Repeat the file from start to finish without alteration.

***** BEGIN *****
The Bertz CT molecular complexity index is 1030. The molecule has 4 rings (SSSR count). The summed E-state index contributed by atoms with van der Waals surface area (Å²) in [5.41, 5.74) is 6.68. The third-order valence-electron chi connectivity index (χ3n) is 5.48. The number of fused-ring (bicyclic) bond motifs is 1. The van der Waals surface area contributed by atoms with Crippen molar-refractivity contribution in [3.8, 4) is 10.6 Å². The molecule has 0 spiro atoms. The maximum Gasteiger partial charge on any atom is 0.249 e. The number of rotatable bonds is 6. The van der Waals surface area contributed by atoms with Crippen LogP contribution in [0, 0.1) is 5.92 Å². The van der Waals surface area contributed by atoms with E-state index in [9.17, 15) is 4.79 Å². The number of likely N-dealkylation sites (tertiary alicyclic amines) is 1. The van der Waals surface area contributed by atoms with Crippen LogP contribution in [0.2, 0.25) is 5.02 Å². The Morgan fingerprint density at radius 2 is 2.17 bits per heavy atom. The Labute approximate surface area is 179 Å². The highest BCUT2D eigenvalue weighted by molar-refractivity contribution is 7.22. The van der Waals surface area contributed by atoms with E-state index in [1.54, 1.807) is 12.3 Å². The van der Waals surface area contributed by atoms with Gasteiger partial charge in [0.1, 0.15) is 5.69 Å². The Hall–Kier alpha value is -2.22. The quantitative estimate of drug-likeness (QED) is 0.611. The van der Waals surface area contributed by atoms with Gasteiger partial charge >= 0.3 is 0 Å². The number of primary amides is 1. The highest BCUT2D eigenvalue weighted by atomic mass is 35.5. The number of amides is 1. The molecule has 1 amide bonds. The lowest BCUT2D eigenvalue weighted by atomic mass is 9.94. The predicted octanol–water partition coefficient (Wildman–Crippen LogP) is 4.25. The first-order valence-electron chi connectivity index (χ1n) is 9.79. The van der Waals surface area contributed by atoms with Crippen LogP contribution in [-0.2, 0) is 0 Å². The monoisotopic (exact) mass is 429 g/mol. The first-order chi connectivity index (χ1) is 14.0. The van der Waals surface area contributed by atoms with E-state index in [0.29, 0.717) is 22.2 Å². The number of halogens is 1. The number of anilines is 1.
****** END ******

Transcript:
The Bertz CT molecular complexity index is 1030. The molecule has 4 rings (SSSR count). The summed E-state index contributed by atoms with van der Waals surface area (Å²) in [5.41, 5.74) is 6.68. The third-order valence-electron chi connectivity index (χ3n) is 5.48. The number of fused-ring (bicyclic) bond motifs is 1. The van der Waals surface area contributed by atoms with Crippen molar-refractivity contribution in [3.8, 4) is 10.6 Å². The molecule has 0 spiro atoms. The maximum Gasteiger partial charge on any atom is 0.249 e. The number of rotatable bonds is 6. The van der Waals surface area contributed by atoms with Crippen LogP contribution in [0, 0.1) is 5.92 Å². The van der Waals surface area contributed by atoms with E-state index in [9.17, 15) is 4.79 Å². The number of likely N-dealkylation sites (tertiary alicyclic amines) is 1. The van der Waals surface area contributed by atoms with Crippen LogP contribution in [0.2, 0.25) is 5.02 Å². The Morgan fingerprint density at radius 2 is 2.17 bits per heavy atom. The Labute approximate surface area is 179 Å². The highest BCUT2D eigenvalue weighted by molar-refractivity contribution is 7.22. The van der Waals surface area contributed by atoms with E-state index in [1.54, 1.807) is 12.3 Å². The van der Waals surface area contributed by atoms with Gasteiger partial charge in [0.1, 0.15) is 5.69 Å². The Hall–Kier alpha value is -2.22. The quantitative estimate of drug-likeness (QED) is 0.611. The van der Waals surface area contributed by atoms with Gasteiger partial charge >= 0.3 is 0 Å². The number of primary amides is 1. The highest BCUT2D eigenvalue weighted by atomic mass is 35.5. The number of amides is 1. The molecule has 1 amide bonds. The lowest BCUT2D eigenvalue weighted by atomic mass is 9.94. The predicted octanol–water partition coefficient (Wildman–Crippen LogP) is 4.25. The first-order valence-electron chi connectivity index (χ1n) is 9.79. The van der Waals surface area contributed by atoms with Crippen LogP contribution in [-0.2, 0) is 0 Å². The monoisotopic (exact) mass is 429 g/mol. The first-order chi connectivity index (χ1) is 14.0. The van der Waals surface area contributed by atoms with E-state index in [0.29, 0.717) is 22.2 Å². The number of halogens is 1. The number of anilines is 1.